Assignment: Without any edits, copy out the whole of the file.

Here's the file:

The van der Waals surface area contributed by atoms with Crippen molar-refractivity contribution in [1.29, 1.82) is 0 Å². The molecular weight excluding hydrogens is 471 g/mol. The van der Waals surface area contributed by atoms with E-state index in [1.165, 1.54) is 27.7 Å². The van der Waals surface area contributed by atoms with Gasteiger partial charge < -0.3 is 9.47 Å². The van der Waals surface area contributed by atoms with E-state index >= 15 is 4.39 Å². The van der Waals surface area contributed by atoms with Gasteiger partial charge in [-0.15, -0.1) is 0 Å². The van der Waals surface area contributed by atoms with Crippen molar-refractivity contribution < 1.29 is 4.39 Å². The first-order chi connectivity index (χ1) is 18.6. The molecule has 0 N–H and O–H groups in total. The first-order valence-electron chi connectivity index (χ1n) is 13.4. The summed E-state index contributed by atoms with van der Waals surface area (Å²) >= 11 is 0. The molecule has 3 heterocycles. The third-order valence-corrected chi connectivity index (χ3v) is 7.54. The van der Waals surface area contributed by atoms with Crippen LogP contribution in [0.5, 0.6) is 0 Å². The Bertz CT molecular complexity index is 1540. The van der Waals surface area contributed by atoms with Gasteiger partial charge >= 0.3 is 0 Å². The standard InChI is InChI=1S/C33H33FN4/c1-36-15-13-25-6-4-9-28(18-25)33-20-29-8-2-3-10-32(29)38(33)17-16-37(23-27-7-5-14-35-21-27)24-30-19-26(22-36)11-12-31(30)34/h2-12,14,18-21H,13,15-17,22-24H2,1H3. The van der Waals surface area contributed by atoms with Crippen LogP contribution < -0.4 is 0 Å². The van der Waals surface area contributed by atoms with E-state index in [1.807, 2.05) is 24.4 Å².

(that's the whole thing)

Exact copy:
The van der Waals surface area contributed by atoms with Crippen molar-refractivity contribution in [1.29, 1.82) is 0 Å². The molecular weight excluding hydrogens is 471 g/mol. The van der Waals surface area contributed by atoms with E-state index in [1.165, 1.54) is 27.7 Å². The van der Waals surface area contributed by atoms with Gasteiger partial charge < -0.3 is 9.47 Å². The van der Waals surface area contributed by atoms with E-state index >= 15 is 4.39 Å². The van der Waals surface area contributed by atoms with Gasteiger partial charge in [-0.15, -0.1) is 0 Å². The van der Waals surface area contributed by atoms with Crippen molar-refractivity contribution < 1.29 is 4.39 Å². The first-order chi connectivity index (χ1) is 18.6. The molecule has 0 N–H and O–H groups in total. The first-order valence-electron chi connectivity index (χ1n) is 13.4. The summed E-state index contributed by atoms with van der Waals surface area (Å²) >= 11 is 0. The molecule has 3 heterocycles. The third-order valence-corrected chi connectivity index (χ3v) is 7.54. The van der Waals surface area contributed by atoms with Crippen LogP contribution in [0.5, 0.6) is 0 Å². The Bertz CT molecular complexity index is 1540. The van der Waals surface area contributed by atoms with Gasteiger partial charge >= 0.3 is 0 Å². The standard InChI is InChI=1S/C33H33FN4/c1-36-15-13-25-6-4-9-28(18-25)33-20-29-8-2-3-10-32(29)38(33)17-16-37(23-27-7-5-14-35-21-27)24-30-19-26(22-36)11-12-31(30)34/h2-12,14,18-21H,13,15-17,22-24H2,1H3. The van der Waals surface area contributed by atoms with Crippen LogP contribution < -0.4 is 0 Å². The van der Waals surface area contributed by atoms with E-state index in [1.807, 2.05) is 24.4 Å².